There was a respite from the rain today, but the temps stayed in the low 40’s with a stiff north wind blowing all day. This morning I was waiting for some friends to arrive. I had never met these friends in person, but never the less, I was happy to welcome them to the refuge.
Some of you may recognize Catherine and Jo Beth from the Living the Dream blog. They’re headed to San Antonio for a family gathering for Thanksgiving, so we had a chance to meet on their journey there. Many of you know how it goes with meeting up with fellow RVers and bloggers. Good times! Check out their blog for their version of the day.
After Emma, and their Grace had a chance to meet up, we piled into their truck for a refuge tour. Not the best of days for visiting, and Jim, the volunteer at the VIS, reported that folks hadn’t been seeing much on the auto tour today. We took a drive around Shoveler Pond anyway, and I think we saw lots of things.
Despite the cold temps, we even saw a couple of alligators. With the brisk wind, many of the birds that would normally fly off at our approach stayed put in their secluded locations. There was a big flock of about 1200 snow geese in one of the moist soil units as we made our way to Shoveler Pond, and we saw lots of whistling ducks of both species, as well as most all of the herons and other ducks that call this place home for the winter.
Of course I always bring my cameras with me, but when I’m showing folks around it’s more important to me that they get to see things and use their cameras. So, I don’t have many pics from today’s excursion.
Bird wise, for me, today’s highlight was observing a feeding frenzy that I’d never seen before. As we were on the last segment of the auto tour, a good sized group of Neotropic Cormorants discovered a large school of small fish in the water. They were all diving underwater like crazy, and fighting over the fish that were caught. Then some egrets came in to try to steal the fish away out of their mouths. What a hoot! I was on the wrong side of the vehicle for any pictures, so I just enjoyed the moment.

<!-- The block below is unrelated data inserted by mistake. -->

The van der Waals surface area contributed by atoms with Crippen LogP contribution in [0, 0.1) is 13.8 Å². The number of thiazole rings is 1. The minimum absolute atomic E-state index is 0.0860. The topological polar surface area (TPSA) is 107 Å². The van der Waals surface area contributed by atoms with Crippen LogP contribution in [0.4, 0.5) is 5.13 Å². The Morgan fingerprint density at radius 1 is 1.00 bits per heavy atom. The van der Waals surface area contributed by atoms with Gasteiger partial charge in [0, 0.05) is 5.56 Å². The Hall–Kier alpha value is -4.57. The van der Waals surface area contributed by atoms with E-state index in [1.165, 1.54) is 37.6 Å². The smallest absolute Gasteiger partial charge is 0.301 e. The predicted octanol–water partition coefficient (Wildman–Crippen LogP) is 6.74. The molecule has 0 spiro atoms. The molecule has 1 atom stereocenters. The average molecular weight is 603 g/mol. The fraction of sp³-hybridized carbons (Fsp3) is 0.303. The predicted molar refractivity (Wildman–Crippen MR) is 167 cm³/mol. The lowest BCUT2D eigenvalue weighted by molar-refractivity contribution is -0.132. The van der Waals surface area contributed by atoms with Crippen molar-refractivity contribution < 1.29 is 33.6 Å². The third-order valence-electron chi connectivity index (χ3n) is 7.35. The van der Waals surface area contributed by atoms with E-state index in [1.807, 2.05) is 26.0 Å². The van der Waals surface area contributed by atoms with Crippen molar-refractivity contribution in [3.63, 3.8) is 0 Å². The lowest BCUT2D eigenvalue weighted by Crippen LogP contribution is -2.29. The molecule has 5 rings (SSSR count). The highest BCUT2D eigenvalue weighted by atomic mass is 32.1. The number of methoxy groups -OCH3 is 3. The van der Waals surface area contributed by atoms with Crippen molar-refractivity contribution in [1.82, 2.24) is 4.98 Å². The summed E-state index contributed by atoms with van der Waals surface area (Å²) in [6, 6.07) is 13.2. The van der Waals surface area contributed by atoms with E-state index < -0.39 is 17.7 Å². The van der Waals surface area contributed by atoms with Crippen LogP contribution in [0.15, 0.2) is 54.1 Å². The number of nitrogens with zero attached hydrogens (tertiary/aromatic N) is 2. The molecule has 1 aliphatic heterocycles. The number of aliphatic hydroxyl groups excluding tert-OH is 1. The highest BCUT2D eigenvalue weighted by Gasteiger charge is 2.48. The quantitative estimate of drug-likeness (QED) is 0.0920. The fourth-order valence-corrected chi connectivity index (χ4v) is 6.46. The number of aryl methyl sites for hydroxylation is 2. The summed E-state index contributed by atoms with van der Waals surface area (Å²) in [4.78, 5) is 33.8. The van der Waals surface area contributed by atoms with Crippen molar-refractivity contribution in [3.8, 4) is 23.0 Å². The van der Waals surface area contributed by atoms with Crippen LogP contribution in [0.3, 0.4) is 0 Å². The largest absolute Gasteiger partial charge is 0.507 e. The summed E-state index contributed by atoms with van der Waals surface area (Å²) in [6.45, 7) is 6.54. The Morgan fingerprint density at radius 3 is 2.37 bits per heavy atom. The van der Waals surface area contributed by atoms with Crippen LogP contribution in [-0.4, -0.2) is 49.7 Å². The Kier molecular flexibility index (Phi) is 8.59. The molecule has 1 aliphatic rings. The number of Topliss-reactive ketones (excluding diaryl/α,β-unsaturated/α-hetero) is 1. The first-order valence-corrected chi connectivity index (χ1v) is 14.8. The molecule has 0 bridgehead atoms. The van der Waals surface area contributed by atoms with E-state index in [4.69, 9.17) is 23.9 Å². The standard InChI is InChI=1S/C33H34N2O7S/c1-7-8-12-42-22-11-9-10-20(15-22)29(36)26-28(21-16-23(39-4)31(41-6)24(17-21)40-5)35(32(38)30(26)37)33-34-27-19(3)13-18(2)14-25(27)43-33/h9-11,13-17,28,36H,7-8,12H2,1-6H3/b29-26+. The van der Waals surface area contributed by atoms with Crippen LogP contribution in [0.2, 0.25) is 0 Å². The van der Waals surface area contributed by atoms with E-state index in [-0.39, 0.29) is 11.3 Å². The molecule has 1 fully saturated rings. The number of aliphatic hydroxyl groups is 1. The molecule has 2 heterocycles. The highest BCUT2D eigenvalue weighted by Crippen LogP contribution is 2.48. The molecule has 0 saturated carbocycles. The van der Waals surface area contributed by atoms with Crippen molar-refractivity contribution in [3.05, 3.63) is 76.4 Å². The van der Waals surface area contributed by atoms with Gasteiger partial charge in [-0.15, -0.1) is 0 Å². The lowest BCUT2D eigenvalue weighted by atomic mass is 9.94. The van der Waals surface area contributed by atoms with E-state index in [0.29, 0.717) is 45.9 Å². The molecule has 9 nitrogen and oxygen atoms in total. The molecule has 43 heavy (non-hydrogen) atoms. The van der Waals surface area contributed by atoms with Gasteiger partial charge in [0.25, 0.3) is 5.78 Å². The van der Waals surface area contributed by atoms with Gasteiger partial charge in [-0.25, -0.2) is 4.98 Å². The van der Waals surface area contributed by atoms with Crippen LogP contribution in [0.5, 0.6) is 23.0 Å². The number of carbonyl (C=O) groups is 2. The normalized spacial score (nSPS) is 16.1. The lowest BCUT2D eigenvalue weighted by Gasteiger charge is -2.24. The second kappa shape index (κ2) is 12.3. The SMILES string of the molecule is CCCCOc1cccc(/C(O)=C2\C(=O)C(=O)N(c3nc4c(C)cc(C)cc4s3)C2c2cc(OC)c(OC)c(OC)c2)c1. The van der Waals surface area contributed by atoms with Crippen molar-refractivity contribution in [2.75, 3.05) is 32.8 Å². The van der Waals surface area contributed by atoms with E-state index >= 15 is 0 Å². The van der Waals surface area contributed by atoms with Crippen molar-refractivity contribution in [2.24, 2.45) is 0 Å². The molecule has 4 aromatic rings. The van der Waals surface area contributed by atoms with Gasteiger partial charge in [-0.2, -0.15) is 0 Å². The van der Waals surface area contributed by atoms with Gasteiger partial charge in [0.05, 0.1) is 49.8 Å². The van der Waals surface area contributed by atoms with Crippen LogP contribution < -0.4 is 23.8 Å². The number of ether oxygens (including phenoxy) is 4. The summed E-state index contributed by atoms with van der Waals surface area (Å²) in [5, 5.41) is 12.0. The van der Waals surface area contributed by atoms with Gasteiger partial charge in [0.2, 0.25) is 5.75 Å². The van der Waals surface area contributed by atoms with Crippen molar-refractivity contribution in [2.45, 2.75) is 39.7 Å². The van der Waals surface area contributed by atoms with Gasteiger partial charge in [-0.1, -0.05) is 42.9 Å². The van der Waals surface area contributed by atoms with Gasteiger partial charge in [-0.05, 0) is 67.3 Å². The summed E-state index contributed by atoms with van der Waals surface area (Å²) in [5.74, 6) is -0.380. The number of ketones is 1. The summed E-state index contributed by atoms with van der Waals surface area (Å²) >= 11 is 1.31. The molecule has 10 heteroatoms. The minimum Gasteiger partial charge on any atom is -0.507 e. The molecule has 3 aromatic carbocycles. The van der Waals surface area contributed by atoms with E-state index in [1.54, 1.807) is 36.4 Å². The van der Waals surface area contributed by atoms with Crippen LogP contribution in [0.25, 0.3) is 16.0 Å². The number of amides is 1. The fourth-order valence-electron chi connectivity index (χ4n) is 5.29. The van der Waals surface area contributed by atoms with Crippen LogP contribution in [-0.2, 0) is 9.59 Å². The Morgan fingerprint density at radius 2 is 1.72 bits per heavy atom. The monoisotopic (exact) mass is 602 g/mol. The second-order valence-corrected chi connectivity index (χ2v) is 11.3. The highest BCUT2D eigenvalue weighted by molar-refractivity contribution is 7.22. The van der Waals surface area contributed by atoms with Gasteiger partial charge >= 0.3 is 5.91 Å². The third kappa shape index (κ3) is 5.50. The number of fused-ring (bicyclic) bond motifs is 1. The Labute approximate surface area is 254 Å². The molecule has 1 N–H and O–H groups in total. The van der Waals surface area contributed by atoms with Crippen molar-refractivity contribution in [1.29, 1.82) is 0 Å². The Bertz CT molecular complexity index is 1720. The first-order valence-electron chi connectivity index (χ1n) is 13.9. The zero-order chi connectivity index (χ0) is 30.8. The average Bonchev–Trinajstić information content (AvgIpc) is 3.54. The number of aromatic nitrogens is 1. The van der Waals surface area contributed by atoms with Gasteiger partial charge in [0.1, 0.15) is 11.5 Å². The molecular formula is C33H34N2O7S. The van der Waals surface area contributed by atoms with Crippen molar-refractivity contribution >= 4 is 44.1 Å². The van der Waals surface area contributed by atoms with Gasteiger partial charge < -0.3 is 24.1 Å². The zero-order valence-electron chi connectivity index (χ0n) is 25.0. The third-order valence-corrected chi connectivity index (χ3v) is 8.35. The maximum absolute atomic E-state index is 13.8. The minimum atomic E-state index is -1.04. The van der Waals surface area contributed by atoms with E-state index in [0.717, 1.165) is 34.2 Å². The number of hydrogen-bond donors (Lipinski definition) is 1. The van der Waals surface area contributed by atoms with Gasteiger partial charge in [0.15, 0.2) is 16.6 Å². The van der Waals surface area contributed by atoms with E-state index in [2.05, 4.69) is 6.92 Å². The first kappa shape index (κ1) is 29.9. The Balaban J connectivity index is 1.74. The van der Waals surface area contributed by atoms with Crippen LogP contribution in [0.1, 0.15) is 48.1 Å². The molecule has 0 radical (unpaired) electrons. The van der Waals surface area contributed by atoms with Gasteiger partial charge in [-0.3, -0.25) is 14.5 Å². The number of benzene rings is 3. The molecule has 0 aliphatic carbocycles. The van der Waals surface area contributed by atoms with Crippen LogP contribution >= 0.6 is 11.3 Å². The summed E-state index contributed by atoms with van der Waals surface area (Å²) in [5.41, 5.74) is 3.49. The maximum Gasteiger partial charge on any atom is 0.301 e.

After leaving the refuge, we headed back along FM 1985. This road is especially good for viewing red-tailed hawks and kestrels. My only other picture from the day is this one of the Krider’s subspecies of red-tailed hawk. This very pale subspecies nests in the northern plains of the continent. You can see how fluffed up it is to combat the cold windy conditions today. There is usually one of these birds along this road each winter.
The whole time we were touring around, Grace was sound asleep in the back seat. What a nice calm dog she is. A big contrast from my wild Emma who was back in the rig. After being treated to a tasty lunch at a place in Winnie, where they could have turned the heat up a bit, I bid farewell to Catherine and Jo Beth. I hope the weather warms for them a bit for their time in San Antonio along the River Walk.
Thanks for stopping by… talk to you later, Judy